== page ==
The Gazette

Traces, Vol. 2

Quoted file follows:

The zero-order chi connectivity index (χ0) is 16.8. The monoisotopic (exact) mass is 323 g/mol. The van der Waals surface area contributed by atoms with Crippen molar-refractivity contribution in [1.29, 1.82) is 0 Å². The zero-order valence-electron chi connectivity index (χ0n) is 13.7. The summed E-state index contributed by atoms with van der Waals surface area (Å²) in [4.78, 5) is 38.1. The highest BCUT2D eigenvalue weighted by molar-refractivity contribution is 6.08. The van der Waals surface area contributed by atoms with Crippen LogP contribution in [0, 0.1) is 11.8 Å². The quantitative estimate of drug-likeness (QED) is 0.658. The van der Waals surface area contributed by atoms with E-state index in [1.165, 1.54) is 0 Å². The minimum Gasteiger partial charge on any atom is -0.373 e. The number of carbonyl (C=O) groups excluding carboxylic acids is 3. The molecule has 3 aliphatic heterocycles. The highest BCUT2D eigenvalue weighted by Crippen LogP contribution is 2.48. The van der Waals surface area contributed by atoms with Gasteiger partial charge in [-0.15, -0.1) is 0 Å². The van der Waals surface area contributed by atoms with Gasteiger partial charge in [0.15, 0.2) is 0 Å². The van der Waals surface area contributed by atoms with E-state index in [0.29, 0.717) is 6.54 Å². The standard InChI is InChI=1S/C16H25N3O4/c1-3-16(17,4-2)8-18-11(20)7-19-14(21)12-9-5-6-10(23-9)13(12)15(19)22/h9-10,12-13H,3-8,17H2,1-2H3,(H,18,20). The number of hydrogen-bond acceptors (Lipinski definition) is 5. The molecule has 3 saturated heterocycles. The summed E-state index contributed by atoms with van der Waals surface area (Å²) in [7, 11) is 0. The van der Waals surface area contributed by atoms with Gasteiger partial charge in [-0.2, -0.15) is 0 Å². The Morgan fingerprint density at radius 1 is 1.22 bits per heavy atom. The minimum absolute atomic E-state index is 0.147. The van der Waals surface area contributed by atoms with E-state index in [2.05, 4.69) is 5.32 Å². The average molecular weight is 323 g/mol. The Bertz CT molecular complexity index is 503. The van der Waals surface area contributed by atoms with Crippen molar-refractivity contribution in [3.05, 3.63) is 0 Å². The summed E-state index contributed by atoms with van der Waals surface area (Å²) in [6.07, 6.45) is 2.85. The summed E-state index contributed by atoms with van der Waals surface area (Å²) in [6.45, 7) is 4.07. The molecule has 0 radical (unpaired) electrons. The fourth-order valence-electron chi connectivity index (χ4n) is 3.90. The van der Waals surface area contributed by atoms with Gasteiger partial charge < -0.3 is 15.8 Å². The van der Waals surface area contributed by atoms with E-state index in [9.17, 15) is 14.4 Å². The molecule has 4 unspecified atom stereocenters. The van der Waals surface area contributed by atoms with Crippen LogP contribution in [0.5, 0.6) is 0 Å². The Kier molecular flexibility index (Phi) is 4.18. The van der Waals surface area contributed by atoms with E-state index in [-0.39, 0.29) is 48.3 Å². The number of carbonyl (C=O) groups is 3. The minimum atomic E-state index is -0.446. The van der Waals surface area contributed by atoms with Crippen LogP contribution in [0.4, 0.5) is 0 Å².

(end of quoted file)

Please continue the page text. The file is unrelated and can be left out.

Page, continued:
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Taking a brief hiatus from writing after a slew of new studio albums, the world's biggest visual kei band returned to the studio for that most Japanese of offerings, the re-recordings album. While these are typically quickly tossed-off contractual obligations, this is actually a wonderfully well-thought-out, excellently sequenced selection that, despite being "just" a compilation, might be (whisper it) one of the best albums the band has ever released. Of course, there's a twist: all the songs included here are ballads. But this gimmick actually works to the album's advantage, because the Gazette's ballads have always been one of their major strengths; the dark, bittersweet, melancholy songwriting is just beautiful, and Ruki is a fantastic lyricist with a distinctly Japanese sensibility. What's really nice to see is that they've taken the effort to make at least some of the revisions markedly different from the originals, using an acoustic-based (albeit not entirely unplugged) approach. Their major-label budget also allows for the use of real piano and strings, which makes for a huge difference. And the decision to proceed largely in chronological order through the band's discography gives a nice sense of progression -- though the absence of "Chizuru," arguably their greatest-ever song, is baffling. The remake of fan favorite "Cassis" is particularly beautiful: its simple, optimistic melody, building gradually to an epic climax, reminds listeners of just how fully formed the band's sound was, even on their early albums. The heartbreaking "D.L.N." is arguably even prettier, while the piano and nifty Spanish guitar on "Reila" really lift this gorgeous, bittersweet song to another level, as does the lovely string arrangement on "Shiroki Yuuutsu."

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